Helbich, T., Lyuleeva, A., Ludwig, T., Scherf, L. M., Fässler, T. F., Lugli, P., & Rieger, B.
One‐Step Synthesis of Photoluminescent Covalent Polymeric Nanocomposites from 2D Silicon Nanosheets
Advanced Functional Materials, 26(37), 6711-6718 – DOI: 10.1002/adfm.201602137
Lyuleeva, A., Helbich, T., Rieger, B., Lugli, P.
Polymer-Silicon Nanosheet Composites: Bridging the Way to Optoelectronic Applications
Journal of Physics D: Applied Physics, 2017, Vol 50, 135106 – DOI: 10.1088/1361-6463/aa5005
Prof. Dr. Bernhard Rieger
Wacker-Chair of Macromolecular Chemistry
Technical University of Munich
Lichtenbergstraße 4, 85747 Garching
Tel.: +49 89 289 13571 – E-Mail: firstname.lastname@example.org
Web: http://www.makro.ch.tum.de/index.php?id=1280&L=1 – http://www.makro.ch.tum.de/index.php?id=2598
https://www.tum.de/en/about-tum/news/press-releases/detail/article/33796/ Link to the press release
Dr. Ulrich Marsch | Technische Universität München
The stacked colour sensor
16.11.2017 | Empa - Eidgenössische Materialprüfungs- und Forschungsanstalt
Counterfeits and product piracy can be prevented by security features, such as printed 3-D microstructures
16.11.2017 | Karlsruher Institut für Technologie (KIT)
The formation of stars in distant galaxies is still largely unexplored. For the first time, astron-omers at the University of Geneva have now been able to closely observe a star system six billion light-years away. In doing so, they are confirming earlier simulations made by the University of Zurich. One special effect is made possible by the multiple reflections of images that run through the cosmos like a snake.
Today, astronomers have a pretty accurate idea of how stars were formed in the recent cosmic past. But do these laws also apply to older galaxies? For around a...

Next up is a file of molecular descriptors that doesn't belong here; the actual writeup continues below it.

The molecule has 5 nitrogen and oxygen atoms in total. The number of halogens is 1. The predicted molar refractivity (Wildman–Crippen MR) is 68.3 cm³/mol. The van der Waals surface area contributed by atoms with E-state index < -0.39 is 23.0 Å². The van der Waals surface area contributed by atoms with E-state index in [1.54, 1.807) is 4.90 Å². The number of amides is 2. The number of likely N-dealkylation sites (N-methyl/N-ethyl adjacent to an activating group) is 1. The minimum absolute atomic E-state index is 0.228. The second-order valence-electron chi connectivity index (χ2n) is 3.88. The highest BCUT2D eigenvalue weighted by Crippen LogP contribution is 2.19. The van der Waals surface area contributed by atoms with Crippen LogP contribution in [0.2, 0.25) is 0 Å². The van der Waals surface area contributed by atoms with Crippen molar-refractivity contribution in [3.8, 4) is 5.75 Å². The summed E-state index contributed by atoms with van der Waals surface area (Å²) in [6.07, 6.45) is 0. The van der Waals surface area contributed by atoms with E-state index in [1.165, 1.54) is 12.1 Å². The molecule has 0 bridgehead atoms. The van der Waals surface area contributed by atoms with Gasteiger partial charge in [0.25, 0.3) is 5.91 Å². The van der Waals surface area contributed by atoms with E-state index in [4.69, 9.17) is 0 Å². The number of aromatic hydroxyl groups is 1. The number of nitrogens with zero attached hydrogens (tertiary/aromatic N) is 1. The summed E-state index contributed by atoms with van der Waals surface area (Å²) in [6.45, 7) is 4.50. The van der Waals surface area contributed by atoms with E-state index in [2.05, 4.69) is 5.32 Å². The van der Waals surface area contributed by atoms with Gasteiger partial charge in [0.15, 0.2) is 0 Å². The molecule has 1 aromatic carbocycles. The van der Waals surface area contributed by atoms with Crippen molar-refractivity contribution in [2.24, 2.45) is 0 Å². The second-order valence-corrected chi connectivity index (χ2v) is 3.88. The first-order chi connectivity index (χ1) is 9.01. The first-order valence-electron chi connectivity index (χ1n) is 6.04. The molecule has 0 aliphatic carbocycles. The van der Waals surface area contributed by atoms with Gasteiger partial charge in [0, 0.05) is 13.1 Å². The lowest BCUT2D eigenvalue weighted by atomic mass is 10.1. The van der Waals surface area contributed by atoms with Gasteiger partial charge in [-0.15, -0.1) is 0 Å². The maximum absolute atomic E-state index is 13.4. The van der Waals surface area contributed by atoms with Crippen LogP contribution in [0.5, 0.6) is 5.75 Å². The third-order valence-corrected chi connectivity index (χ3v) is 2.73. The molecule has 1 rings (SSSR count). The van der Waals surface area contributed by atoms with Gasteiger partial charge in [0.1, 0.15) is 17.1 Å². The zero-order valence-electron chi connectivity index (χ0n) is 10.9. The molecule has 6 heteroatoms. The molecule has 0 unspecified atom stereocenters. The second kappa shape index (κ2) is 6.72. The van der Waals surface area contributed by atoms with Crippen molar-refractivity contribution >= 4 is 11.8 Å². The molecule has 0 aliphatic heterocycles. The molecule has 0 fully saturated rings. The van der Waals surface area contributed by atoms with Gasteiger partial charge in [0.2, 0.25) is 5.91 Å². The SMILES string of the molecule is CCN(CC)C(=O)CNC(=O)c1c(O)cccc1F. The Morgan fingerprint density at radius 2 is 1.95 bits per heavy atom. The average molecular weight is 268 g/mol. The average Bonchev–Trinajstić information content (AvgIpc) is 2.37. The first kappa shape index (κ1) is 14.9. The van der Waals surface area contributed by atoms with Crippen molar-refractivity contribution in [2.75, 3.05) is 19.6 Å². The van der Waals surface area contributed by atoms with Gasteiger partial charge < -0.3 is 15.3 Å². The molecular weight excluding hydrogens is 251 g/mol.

Just because someone is smart and well-motivated doesn't mean he or she can learn the visual skills needed to excel at tasks like matching fingerprints, interpreting medical X-rays, keeping track of aircraft on radar displays or forensic face matching.
That is the implication of a new study which shows for the first time that there is a broad range of differences in people's visual ability and that these...
Computer Tomography (CT) is a standard procedure in hospitals, but so far, the technology has not been suitable for imaging extremely small objects. In PNAS, a team from the Technical University of Munich (TUM) describes a Nano-CT device that creates three-dimensional x-ray images at resolutions up to 100 nanometers. The first test application: Together with colleagues from the University of Kassel and Helmholtz-Zentrum Geesthacht the researchers analyzed the locomotory system of a velvet worm.
During a CT analysis, the object under investigation is x-rayed and a detector measures the respective amount of radiation absorbed from various angles....
The quantum world is fragile; error correction codes are needed to protect the information stored in a quantum object from the deteriorating effects of noise. Quantum physicists in Innsbruck have developed a protocol to pass quantum information between differently encoded building blocks of a future quantum computer, such as processors and memories. Scientists may use this protocol in the future to build a data bus for quantum computers. The researchers have published their work in the journal Nature Communications.
Future quantum computers will be able to solve problems where conventional computers fail today. We are still far away from any large-scale implementation,...
Pillared graphene would transfer heat better if the theoretical material had a few asymmetric junctions that caused wrinkles, according to Rice University...
15.11.2017 | Event News
15.11.2017 | Event News
30.10.2017 | Event News
17.11.2017 | Physics and Astronomy
17.11.2017 | Health and Medicine
17.11.2017 | Studies and Analyses